TANK : A 24" (61 cm) tanks with a capacity of 20 gallons (75 L) is sufficient for a small group. A more preferable size would be a 32" (81 cm) tank with a volume of 30 gallons (114 L). In either case, the tank should be arranged with a dark gravel bottom. Use lots of plants to serve as shelter along with rocky caves, roots, and pieces of wood. The filter should be efficient as this species requires clean, nitrate-freewater. Agassiz's Dwarf Cichlid thrives in peat filtered water. Provide a good source of oxygen.
WATER: pH 5-7 (6.4), 2-10 dH (6), 73-81°F (23-27°C)
SB : A peaceful, but territorial species that will not harm plants. A male forms a harem and as a result, should be kept in a ration of one male to every three or four females. Males defend a large territory in which several females may guard their own brood.
SC: Corydoras, tetras, pencilfish, hatchetfish, Loricarids.
FOOD: Live; crustaceans, insects, insect larvae; flakes; pellets; tablets; finely chopped meat.
SEX: Males are far more colorful and considerably larger than females. The males fins are also more elongate.
B : The water should have a pH from 6.0-6.5, a water hardness from 5-8 dH, and a temperature from 79-84°F (26-29°C). Frequent partial water changes should be made. A single male will defend a large territory containing several females. He will court each female and mate with them. The female will lay up to 150 eggs ina previously cleaned cave or over-turned flower pot. The eggs will be carefully guarded by the female. They hatch in three to four days. The fry are lead into a shallow pit and are free-swimming four to six days later. The young can be first fed with rotifers and liquid foods, and later with Artemia nauplii. The female attracts the young by her movements.
BP: 8.Breeding Agassiz's Dwarf Cichlid is difficult and the eggs are sensitive to fungus.
R : A fish highly sensitive to the build-up of toxic compounds and medications. Different color variations including red, gold, and blue are available. Wild-caught specimens are even more delicate, but more colorful than tank-bred fish. This species requires frequent partial water changes in order to prosper.
DC: 7.A delicate species which is difficult to care for.

Yellow Dwarf Cichlid
Apistogramma borellii
SYN: Apistogramma reitzigi, A. ritense, A. aequipinnis, Heterogrammas borellii
PD : A laterally compressed cichlid that has a stockier, less elongated body than A. agassizi. The caudal fin is fan-shaped with in the male, the dorsal and anal fins meet at a point. The head and the area just behind the gill cover are golden-yellow.The belly and the very top of the back may also be golden-yellow in color. The middle area of the body is pale blue as are the dorsal, pelvic, and front parts of the anal fins. The dorsal and pelvic fins are gold-tipped. The caudal fin and most of the anal fin is golden-yellow. Often a red area develops on the caudal peduncle. When a fish is excited, several transverse markings develop on the sides of the fish. A short, black stripe extend through the eye and to the snout.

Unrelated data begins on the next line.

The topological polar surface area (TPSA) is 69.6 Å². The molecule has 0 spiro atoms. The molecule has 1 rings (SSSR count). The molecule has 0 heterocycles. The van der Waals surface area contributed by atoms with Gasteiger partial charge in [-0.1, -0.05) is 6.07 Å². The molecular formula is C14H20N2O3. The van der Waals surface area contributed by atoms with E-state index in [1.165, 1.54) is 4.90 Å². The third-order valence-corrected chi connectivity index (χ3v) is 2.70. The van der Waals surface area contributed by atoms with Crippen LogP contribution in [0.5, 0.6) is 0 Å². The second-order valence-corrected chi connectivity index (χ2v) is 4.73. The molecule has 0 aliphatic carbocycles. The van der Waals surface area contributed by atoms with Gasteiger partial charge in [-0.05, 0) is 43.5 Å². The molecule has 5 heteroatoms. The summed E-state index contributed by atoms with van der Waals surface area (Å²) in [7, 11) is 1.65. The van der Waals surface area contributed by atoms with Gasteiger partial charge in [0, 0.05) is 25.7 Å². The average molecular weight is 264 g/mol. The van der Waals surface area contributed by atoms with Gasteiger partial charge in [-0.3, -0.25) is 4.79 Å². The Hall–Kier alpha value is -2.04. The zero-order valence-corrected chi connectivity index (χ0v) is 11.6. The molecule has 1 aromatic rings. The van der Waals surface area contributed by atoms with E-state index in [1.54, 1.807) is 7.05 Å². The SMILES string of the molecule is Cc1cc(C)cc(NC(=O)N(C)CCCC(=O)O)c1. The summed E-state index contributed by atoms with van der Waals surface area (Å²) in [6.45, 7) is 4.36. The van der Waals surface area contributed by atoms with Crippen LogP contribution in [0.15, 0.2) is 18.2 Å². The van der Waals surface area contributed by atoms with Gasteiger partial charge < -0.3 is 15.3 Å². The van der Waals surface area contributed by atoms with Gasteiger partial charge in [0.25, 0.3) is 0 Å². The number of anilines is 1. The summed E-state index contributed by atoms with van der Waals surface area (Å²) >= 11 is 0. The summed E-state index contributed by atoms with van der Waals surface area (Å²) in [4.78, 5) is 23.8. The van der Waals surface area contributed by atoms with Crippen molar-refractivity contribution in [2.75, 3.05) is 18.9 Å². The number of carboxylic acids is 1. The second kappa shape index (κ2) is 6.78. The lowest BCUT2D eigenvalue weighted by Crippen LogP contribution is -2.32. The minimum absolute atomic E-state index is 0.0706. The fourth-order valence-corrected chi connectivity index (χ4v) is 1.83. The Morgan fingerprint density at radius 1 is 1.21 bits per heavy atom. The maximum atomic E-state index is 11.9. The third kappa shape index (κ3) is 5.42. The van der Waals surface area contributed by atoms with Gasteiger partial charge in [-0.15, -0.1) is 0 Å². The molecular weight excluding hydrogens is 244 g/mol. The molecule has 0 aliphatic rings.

SIZE: Males to 2.8" (7 cm), female to 2" (5 cm)
SS: None
HAB: Found in shallow swampy regions along rivers. South America; the Rio Paraguay and the Pantanal (Matto Grosso).
S: bottom, middle
TANK: A tank measuring 24" (61 cm) with a volume of 20 gallons (75 L) will do. Follow the recommendations under A. agassizi.
WATER: pH 5-7 (6.5), 1-10 dH (4), 77-81°F (25-27°C).
SB: A peaceful, although territorial fish that can be combined with other Apistogramma species, catfish, and small characins of the upper swimming levels. Keep one male with several females. This species will not harm plants.
SC: Corydoras, tetras, pencilfish, hatchetfish, Loricarids, Apistogramma.
FOOD: Live; crustaceans, insects, insect larvae; flakes; pellets; tablets; finely chopped meat.
SEX: Males are more colorful, larger, and have elongated anal and dorsal fins.
B: Follow suggestions for A. agassizi. Fewer eggs (40-70) are laid than A. agassizi .The fry are carefully paraded around the tank. In cases where the eggs fail to hatch, the female is said to collect a shoal of Daphnia to protect as if they were her own brood.
BP: 8. A. borellii is a difficult fish to breed.
R :This species is sensitive to medications, disease, and poorly maintained water. Make frequent partial water changes. Recently this fish has begun being bred in Singapore for export.
DC: 7.A delicate species that is only recommended for those aquarists wanting a challenge.

Cockatoo Dwarf Cichlid
Apistogramma cacatuoides
SYN: Apistogramma marmoratus, A. U-2
PD : Males have highly developed fins. The dorsal fin's first three to five rays are elongated and stand out among the others.The dorsal tip comes to a sharp, elongated point. The caudal fin is forked and the anal fin's tip comes to a point. Females, by contrast, have less elaborate fins. The male's coloring depends on its population, and thus can be varied. The most common variety has a brown to gray body coloring. The belly is golden-brown as are the anal, pelvic, and dorsal fins.The anal fin is edged with a blue-green fringe, as are the pelvic fins. The pointed dorsal rays are tipped with orange, that become green before reaching the main part of the fin, which is gold. The body is marked with one lateral stripe that extends from the eye to the caudal fin.Below this stripe are three shorter lines. Depending on the mood of the fish, fiv eto seven broad bands are visible on the upper back.The eye is marked with a stripe that extends down to the corner ofthe gill cover.The tail green with a series of red spots on the upper lobe. Females are much drabber in color.